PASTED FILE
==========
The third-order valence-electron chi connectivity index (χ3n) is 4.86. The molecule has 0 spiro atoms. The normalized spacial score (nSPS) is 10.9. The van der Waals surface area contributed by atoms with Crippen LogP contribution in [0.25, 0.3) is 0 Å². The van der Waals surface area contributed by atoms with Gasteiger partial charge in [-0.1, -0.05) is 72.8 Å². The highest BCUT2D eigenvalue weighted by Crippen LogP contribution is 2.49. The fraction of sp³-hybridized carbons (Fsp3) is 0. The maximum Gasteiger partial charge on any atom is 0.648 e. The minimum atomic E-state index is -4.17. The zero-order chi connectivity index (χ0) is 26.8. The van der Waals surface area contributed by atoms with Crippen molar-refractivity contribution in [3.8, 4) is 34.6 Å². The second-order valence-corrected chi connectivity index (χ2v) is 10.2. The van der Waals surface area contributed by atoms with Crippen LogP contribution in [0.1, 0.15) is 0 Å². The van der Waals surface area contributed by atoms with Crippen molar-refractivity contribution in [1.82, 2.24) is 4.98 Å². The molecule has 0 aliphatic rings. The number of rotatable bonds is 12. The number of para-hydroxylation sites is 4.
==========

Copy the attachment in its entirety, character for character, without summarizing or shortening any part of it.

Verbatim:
The third-order valence-electron chi connectivity index (χ3n) is 4.86. The molecule has 0 spiro atoms. The normalized spacial score (nSPS) is 10.9. The van der Waals surface area contributed by atoms with Crippen LogP contribution in [0.25, 0.3) is 0 Å². The van der Waals surface area contributed by atoms with Gasteiger partial charge in [-0.1, -0.05) is 72.8 Å². The highest BCUT2D eigenvalue weighted by Crippen LogP contribution is 2.49. The fraction of sp³-hybridized carbons (Fsp3) is 0. The maximum Gasteiger partial charge on any atom is 0.648 e. The minimum atomic E-state index is -4.17. The zero-order chi connectivity index (χ0) is 26.8. The van der Waals surface area contributed by atoms with Crippen molar-refractivity contribution in [3.8, 4) is 34.6 Å². The second-order valence-corrected chi connectivity index (χ2v) is 10.2. The van der Waals surface area contributed by atoms with Crippen LogP contribution in [0.1, 0.15) is 0 Å². The van der Waals surface area contributed by atoms with Crippen molar-refractivity contribution in [1.82, 2.24) is 4.98 Å². The molecule has 0 aliphatic rings. The number of rotatable bonds is 12. The number of para-hydroxylation sites is 4.